What will historians say a century from now, if they still exist? That the most intelligent known species in the universe lost its mind.
The story of the Essex—rooted in racialized ignorance and fear—offers a valuable lesson in survival for contemporary America.
A new history of the events behind Herman Melville's 1855 novella "Benito Cereno" takes up the question of how slavery shaped the "psychic and imaginative" dimensions of contemporary capitalism, rather than merely the "social or financial" aspects.
In "Moby Dick," Herman Melville makes our murderous obsessions, our hubris, violent impulses, moral weakness and inevitable self-destruction visible in his chronicle of a whaling voyage. He is our foremost oracle.
The captain ready to drive himself and all around him to ruin in the hunt for a white whale has been used as an exemplar of unhinged American power. But what’s really frightening is our soberest politicians, scholars, journalists, professionals, and managers, men and women who enable the wars, devastate the planet, and rationalize the atrocities.
Chris Hedges takes a page from "Moby Dick" in this speech, in which he sketches out a cautionary tale about the American character and, by extension, the ultimate fate of the human race. Chris Hedges takes a page from "Moby Dick" in this speech, in part a cautionary tale about the American character and, by extension, a broader warning about the fate of the human race.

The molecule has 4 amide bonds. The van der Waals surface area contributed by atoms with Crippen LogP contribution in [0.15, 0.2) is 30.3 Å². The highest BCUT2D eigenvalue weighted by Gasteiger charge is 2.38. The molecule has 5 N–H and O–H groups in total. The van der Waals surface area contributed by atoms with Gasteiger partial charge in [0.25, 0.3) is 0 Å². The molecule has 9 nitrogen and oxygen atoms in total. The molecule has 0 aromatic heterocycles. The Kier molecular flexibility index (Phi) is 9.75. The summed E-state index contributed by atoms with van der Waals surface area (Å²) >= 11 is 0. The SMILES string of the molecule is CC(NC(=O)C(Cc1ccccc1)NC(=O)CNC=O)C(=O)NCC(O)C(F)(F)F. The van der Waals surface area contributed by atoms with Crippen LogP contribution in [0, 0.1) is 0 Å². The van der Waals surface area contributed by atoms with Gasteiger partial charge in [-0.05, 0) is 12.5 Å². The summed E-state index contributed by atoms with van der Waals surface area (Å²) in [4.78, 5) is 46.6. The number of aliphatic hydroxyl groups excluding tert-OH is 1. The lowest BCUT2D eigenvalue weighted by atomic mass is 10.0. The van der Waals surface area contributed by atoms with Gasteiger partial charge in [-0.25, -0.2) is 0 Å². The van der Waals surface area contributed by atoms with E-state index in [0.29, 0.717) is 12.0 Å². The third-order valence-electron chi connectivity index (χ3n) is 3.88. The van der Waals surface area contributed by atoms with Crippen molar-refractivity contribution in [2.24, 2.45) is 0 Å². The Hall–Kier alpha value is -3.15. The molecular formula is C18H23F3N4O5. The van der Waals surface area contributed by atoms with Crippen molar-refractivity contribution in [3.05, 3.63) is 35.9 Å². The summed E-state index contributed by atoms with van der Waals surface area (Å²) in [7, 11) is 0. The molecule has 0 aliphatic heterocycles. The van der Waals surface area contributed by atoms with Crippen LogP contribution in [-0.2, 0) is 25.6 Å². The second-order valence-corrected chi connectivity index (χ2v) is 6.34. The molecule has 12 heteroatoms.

The American people's collective inability to overcome commercial illusion and confront the grim realities of the economic and environmental crises means they will remain slaves to fiction and its apocalyptic outcomes, Truthdig columnist Chris Hedges told Paul Jay on The Real News Network's new show, "Reality Asserts Itself."
A description of the lives of Polynesian islanders in Melville's book "Typee" shows that the inhumanities of capitalism visible today and constantly attacked by Truthdig columnist Chris Hedges were plainly recognized in American literature of the mid-19th century.
A fresh national movement to oppose the standardized testing of young students is afoot. The Bartleby Project aims to invalidate state test results by getting parents and their children to simply opt out of testing; if enough did so, that would make schools' yearly progress ratings meaningless. (more)